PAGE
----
You and your staff will discuss:
- What recovery activities communities should plan for and staff
- How to design an organizational structure that supports long-term recovery decision making and execution
- What steps to use to identify disaster recovery staffing shortages and fill the gaps
- Where to go to identify human resources to fill the gaps and how to decide which is the best source for the disaster recovery activity
- A case study of a local community’s disaster recovery effort including coordination with the public and the private sector, local involvement, and project decision-making and staffing. (Upper Swatara Creek Watershed Recovery, Pennsylvania)
- An example and lessons learned for coordinated support of local recovery efforts at the state level (Pennsylvania Recovery Resources Team (RRT) program)
Commonwealth Disaster Recovery Coordinator
Jeffrey Allen is the first Commonwealth Disaster Recovery Coordinator, a position he has held since May, 2013. Jeff is a 1993 graduate of the Pennsylvania State University where he majored in international politics and minored in national security studies and military science. Upon graduation, he received a commission in the United States Army as an infantry officer. He served in a variety of leadership positions in the 2nd Infantry Division, 101st Airborne Division, 82nd Airborne Division, Training and Doctrine Command, and Forces Command, and NATO. He has had assignments in Korea, Turkey, and Germany as well as numerous stateside postings. He has had a number of combat deployments including Iraq in 2004 where he served as a combat advisor in the second Battle of Fallujah, Iraq in 2008 in Baghdad as part of the lead brigade in the “Surge”, and Iraq again in 2011 as part of the team to shut down operations as part of the last U.S. battalion out of Baghdad, as well as operational deployments in Haiti in 2000 and Afghanistan in 2010. He is a graduate of the U.S. Army Infantry Officer Basic and Advanced Courses, Combined Arms and Services Staff School, resident Command and General Staff College, Airborne School, Ranger School, Air Assault School, Jumpmaster School, and Bradley Leaders Course. He also holds master’s degrees from Central Michigan University and the Command and General Staff College. Jeff has been awarded three Bronze Star Medals, the Defense Meritorious Service Medal, seven Meritorious Service Medals, the Joint Service Commendation Medal, and others. Jeff has also earned the Ranger Tab, Senior Parachutist Wings, Air Assault Wings, Combat Infantryman’s Badge, Expert Infantryman’s Badge, and is a Jumpmaster.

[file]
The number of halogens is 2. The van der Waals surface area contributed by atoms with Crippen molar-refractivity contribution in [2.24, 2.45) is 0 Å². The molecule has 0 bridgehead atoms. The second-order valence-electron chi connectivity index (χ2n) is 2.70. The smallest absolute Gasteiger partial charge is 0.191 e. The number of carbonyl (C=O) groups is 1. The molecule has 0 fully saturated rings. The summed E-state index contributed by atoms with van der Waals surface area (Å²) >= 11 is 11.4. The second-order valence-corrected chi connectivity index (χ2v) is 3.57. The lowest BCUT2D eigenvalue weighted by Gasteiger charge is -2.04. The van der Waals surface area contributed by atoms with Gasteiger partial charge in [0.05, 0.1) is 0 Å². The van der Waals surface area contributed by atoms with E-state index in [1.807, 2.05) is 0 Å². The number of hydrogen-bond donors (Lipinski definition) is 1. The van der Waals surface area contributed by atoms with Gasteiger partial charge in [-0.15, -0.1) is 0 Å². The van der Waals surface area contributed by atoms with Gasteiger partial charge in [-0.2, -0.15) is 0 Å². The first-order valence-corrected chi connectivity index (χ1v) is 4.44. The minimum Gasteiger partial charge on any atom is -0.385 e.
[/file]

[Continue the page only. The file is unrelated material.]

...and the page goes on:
county natural resource specialist, Schuylkill Conservation District
Wayne Lehman is the county natural resource specialist with the Schuylkill Conservation District. He received his B.S. degree in biology and a master’s of environmental pollution control from Penn State. With the Conservation District, he has managed watershed restoration projects totaling over $6.3 million related to abandoned mine drainage remediation, abandoned mine land reclamation, floodplain restoration and stream habitat improvement for the past seven years. He is the acting chairperson of the Swatara Watershed Committee; long-term community recovery group working to implement sustainable approaches to reduce future flooding’s impacts on homes and businesses in the Pine Grove and Tremont area.
Senior Consultant, LMI
Matt Peterson leverages more than 20 years of logistics and consulting experience to advise emergency management clients at the local, state, and federal levels. He led an effort in support of regional logistics planning for 16 counties, three states, and the city of Chicago. He conducted logistics planning and execution support to the Pennsylvania Department of Health’s Office of Public Health Preparedness as part of its response to the 2009 H1N1 pandemic flu. He has also advised the General Services Administration’s Office of Emergency Response and Recovery, the Centers for Disease Control’s Division of the Strategic National Stockpile, the Federal Emergency Management Agency’s Logistics Management Directorate. In 2014, he published an article on emergency supply chain management in the Journal of Emergency Management. He has both APICS and SCOR supply chain certifications.